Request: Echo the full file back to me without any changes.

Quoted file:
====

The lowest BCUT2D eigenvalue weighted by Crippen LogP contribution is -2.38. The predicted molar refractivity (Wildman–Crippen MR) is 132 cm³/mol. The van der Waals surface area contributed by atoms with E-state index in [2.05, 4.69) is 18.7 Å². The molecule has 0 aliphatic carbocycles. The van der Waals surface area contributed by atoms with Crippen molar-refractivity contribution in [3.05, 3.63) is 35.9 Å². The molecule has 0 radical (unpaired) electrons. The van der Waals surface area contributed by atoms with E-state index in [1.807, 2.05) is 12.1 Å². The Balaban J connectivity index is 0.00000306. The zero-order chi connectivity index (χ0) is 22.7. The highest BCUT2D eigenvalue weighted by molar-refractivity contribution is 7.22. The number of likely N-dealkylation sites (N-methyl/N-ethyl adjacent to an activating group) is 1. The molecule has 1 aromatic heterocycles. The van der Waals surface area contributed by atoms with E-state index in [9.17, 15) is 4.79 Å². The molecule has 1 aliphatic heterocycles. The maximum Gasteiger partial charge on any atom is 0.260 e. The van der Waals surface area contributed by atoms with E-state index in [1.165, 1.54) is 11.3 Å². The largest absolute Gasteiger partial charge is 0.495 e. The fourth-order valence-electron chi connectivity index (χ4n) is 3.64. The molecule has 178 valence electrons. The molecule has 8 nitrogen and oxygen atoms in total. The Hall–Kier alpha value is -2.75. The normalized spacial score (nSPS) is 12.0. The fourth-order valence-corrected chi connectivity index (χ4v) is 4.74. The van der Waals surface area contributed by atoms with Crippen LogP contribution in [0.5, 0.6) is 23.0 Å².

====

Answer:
The lowest BCUT2D eigenvalue weighted by Crippen LogP contribution is -2.38. The predicted molar refractivity (Wildman–Crippen MR) is 132 cm³/mol. The van der Waals surface area contributed by atoms with E-state index in [2.05, 4.69) is 18.7 Å². The molecule has 0 aliphatic carbocycles. The van der Waals surface area contributed by atoms with Crippen molar-refractivity contribution in [3.05, 3.63) is 35.9 Å². The molecule has 0 radical (unpaired) electrons. The van der Waals surface area contributed by atoms with E-state index in [1.807, 2.05) is 12.1 Å². The Balaban J connectivity index is 0.00000306. The zero-order chi connectivity index (χ0) is 22.7. The highest BCUT2D eigenvalue weighted by molar-refractivity contribution is 7.22. The number of likely N-dealkylation sites (N-methyl/N-ethyl adjacent to an activating group) is 1. The molecule has 1 aromatic heterocycles. The van der Waals surface area contributed by atoms with E-state index in [9.17, 15) is 4.79 Å². The molecule has 1 aliphatic heterocycles. The maximum Gasteiger partial charge on any atom is 0.260 e. The van der Waals surface area contributed by atoms with E-state index in [1.165, 1.54) is 11.3 Å². The largest absolute Gasteiger partial charge is 0.495 e. The fourth-order valence-electron chi connectivity index (χ4n) is 3.64. The molecule has 178 valence electrons. The molecule has 8 nitrogen and oxygen atoms in total. The Hall–Kier alpha value is -2.75. The normalized spacial score (nSPS) is 12.0. The fourth-order valence-corrected chi connectivity index (χ4v) is 4.74. The van der Waals surface area contributed by atoms with Crippen LogP contribution in [0.5, 0.6) is 23.0 Å².